This is usually followed pretty quickly by some form of I mean, how many problems can they really have?
(the short answer is so many more than you would imagine…)
When people think of school counselors, they generally think of class scheduling and college letters of recommendation. Basically they think of high school guidance counselors, which is a land vastly different from my little niche.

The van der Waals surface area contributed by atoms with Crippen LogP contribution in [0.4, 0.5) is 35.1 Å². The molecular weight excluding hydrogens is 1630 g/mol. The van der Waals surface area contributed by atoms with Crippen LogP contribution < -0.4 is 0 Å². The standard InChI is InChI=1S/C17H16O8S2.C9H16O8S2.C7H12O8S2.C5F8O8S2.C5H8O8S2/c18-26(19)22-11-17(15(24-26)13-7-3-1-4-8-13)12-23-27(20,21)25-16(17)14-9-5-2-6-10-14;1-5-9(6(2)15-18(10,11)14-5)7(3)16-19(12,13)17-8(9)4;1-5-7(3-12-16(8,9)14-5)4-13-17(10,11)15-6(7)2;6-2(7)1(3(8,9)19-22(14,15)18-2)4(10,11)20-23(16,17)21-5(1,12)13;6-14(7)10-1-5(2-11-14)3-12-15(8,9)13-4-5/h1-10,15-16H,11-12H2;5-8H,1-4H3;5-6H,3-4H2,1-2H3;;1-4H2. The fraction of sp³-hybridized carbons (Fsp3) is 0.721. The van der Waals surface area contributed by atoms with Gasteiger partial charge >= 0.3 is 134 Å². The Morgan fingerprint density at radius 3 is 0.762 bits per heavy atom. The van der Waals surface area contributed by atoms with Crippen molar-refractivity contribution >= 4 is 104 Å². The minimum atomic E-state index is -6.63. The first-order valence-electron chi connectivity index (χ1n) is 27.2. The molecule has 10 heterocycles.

Elementary school counseling is a bit of a circus. I can think of no better way to describe my job than simply tossing ball after ball after ball in the air, glancing up periodically to take inventory, extending a hand here and there to keep one from crashing, and hoping that not too many fall by the end of the day. My weekly “schedule” is comprised of staff meetings; grade level team meetings; participating in about 6 different committee meetings; doing classroom lessons (on social skills type topics); running a host of small groups (usually also pretty social skills based); individually counseling kids; coordinating our high school buddy program; making tons and tons of parent calls and setting parent meetings; coordinating 504 plans; being involved in the special education process; doing paperwork, paperwork, paperwork (!); creating, implementing, and overseeing all the behavior plans; consulting with teachers; checking data, data, data (!) of about 8 different varieties; and listening to countless frustrations, complaints, and vent sessions from a variety of people in the building. And on any given day, that schedule could fly out the window because we have a kid screaming at the top of her lungs tossing chairs around the classroom and someone’s gotta calm her down. That’d be me. You can call me the short straw on days like that.